Each year, Americans fastidiously record their charitable contributions, mortgage interest, property taxes, and various other expenses, with hopes of clearing the dollar threshold that will enable them to claim aggregated itemized deductions, which are usually far greater than standard deductions. But beyond those itemized deductions, certain other deductions can be declared, even if the taxpayer is unable to itemize them. Such expenses are known as above-the-line deductions, which this article explores. (For more, see An Overview Of Itemized Deductions.)

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What Are Above-the-Line Deductions?
Above-the-line deductions constitute those expenses that are deducted to calculate an individual's adjusted gross income (AGI). These differ from itemized deductions, which are the dollar amounts that are deducted from the determined AGI. The following examples represent above-the-line expenses:

  • Domestic Production Activities: Up to 9% of activities related to the domestic production of certain goods or services, such as engineering or architectural concerns, may be deducted under certain conditions.
  • Retirement Plan Contributions: All contributions made to traditional IRAs and qualified plans such as 401(k), 403(b) and 457 plans are deductible. Taxpayers with incomes above a certain level who contribute to both a traditional IRA and a qualified plan are subject to a graduated phaseout reduction on the deductibility of their IRA contributions.  (Learn more in 3 Retirement Account Rules To Know.)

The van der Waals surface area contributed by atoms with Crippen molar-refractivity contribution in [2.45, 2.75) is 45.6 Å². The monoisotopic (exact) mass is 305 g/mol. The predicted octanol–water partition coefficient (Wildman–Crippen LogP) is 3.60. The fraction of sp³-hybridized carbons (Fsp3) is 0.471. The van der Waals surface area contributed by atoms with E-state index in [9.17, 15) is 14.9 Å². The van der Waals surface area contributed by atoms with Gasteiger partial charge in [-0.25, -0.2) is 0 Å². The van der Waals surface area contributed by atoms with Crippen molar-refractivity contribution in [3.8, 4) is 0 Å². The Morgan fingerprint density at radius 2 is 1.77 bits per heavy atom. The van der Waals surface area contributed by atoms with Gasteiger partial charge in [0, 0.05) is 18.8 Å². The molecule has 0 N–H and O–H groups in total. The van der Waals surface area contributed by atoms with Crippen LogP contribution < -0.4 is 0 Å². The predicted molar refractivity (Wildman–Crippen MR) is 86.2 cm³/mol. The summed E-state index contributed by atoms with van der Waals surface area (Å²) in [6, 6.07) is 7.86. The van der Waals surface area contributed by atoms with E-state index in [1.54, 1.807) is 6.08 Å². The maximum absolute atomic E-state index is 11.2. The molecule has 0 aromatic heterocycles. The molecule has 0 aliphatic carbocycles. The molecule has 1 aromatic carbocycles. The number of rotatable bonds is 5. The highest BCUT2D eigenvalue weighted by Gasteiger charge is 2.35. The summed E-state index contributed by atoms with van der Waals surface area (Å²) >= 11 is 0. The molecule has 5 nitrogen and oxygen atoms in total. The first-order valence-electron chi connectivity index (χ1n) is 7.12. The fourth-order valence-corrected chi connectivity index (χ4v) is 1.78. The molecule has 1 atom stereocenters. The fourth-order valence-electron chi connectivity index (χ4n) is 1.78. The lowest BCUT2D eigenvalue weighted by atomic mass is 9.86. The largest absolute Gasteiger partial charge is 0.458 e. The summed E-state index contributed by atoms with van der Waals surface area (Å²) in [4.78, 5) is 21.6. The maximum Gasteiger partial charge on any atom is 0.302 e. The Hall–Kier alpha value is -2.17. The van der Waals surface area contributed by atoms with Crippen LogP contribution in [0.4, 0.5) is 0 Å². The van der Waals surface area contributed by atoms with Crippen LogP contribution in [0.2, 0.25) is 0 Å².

• HSA, MSA Contributions: All contributions to Health Savings Accounts and Archer Medical Savings Accounts are fully deductible, as long as taxpayers do not have access to any kind of group policy coverage, including that offered by fraternal or professional organizations. The purchase of a qualified high-deductible health insurance policy is also required.
  • Health Insurance premiums: The cost of premiums paid for individual health insurance policies, including high-deductible policies are fully deductible for self-employed taxpayers. As with HSAs and MSAs, the taxpayer cannot have access to group health coverage of any kind.
  • Self-Employed Business Expenses, SE Tax: Virtually any expense related to the operation of a sole proprietorship is deductible on Schedule C. This includes rent, utilities, the cost of equipment and supplies, insurance, legal fees, employee salaries, and contract labor. This also includes one-half of the self-employment tax that must be paid on this income.
  • Alimony: Payments made to a spouse pursuant to a divorce decree that are not classified as child support usually count as alimony. All payments of this type are deductible from gross income.
  • Educator Expenses: These include unreimbursed qualified expenses of up to $250 ($500 for joint filers if both fall under this category). Qualified expenses include teaching supplies, books, and other ordinary expenses commonly associated with education. This deduction is available to educators who teach grades K-12 who work at least 900 hours during the year.
  • Early Withdrawal Penalties: Any penalties paid for the early withdrawal of money from a CD or savings bond that is reported on Form 1099-INT or 1099-DIV can be deducted.
  • Student Loan Interest: All interest paid on federally-subsidized student loans up to a certain amount is deductible, provided the taxpayer's income does not exceed the annual limits. For 2019, those limits are $85,000 for single, head-of-household, or qualifying widower filers and $170,000 for joint filers.
  • Tuition and Fees: In some cases, it is more advantageous for taxpayers to deduct the costs of tuition and other educational expenses paid to qualified educational institutions than to claim an educational tax credit.

Bottom Line

Any or all of these deductions can be taken in addition to the itemized deductions for eligible taxpayers. Of course, there are rules and limitations that must be observed. For more information on above-the-line deductions, read the instructions for the 1040 Form on the IRS website or consult your tax advisor. (To learn more, see The 10 Most Overlooked Tax Deductions.)